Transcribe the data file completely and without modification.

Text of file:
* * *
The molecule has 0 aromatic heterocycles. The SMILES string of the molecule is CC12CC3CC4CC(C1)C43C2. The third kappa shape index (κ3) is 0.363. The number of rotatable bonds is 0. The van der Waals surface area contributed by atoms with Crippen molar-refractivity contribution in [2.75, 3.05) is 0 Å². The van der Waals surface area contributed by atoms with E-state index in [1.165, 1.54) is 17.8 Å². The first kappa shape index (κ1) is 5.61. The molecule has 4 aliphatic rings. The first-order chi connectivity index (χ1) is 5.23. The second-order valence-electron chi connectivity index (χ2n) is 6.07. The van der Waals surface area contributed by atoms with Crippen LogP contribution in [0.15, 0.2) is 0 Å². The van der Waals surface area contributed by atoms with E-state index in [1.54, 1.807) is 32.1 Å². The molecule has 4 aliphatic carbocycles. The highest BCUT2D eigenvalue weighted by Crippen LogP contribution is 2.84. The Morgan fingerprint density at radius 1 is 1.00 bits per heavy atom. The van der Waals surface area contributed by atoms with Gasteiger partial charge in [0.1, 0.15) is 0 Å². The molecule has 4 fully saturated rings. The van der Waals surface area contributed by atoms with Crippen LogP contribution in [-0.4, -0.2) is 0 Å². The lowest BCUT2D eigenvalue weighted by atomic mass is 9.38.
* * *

The molecule has 0 aromatic heterocycles. The SMILES string of the molecule is CC12CC3CC4CC(C1)C43C2. The third kappa shape index (κ3) is 0.363. The number of rotatable bonds is 0. The van der Waals surface area contributed by atoms with Crippen molar-refractivity contribution in [2.75, 3.05) is 0 Å². The van der Waals surface area contributed by atoms with E-state index in [1.165, 1.54) is 17.8 Å². The first kappa shape index (κ1) is 5.61. The molecule has 4 aliphatic rings. The first-order chi connectivity index (χ1) is 5.23. The second-order valence-electron chi connectivity index (χ2n) is 6.07. The van der Waals surface area contributed by atoms with Crippen LogP contribution in [0.15, 0.2) is 0 Å². The van der Waals surface area contributed by atoms with E-state index in [1.54, 1.807) is 32.1 Å². The molecule has 4 aliphatic carbocycles. The highest BCUT2D eigenvalue weighted by Crippen LogP contribution is 2.84. The Morgan fingerprint density at radius 1 is 1.00 bits per heavy atom. The van der Waals surface area contributed by atoms with Gasteiger partial charge in [0.1, 0.15) is 0 Å². The molecule has 4 fully saturated rings. The van der Waals surface area contributed by atoms with Crippen LogP contribution in [-0.4, -0.2) is 0 Å². The lowest BCUT2D eigenvalue weighted by atomic mass is 9.38.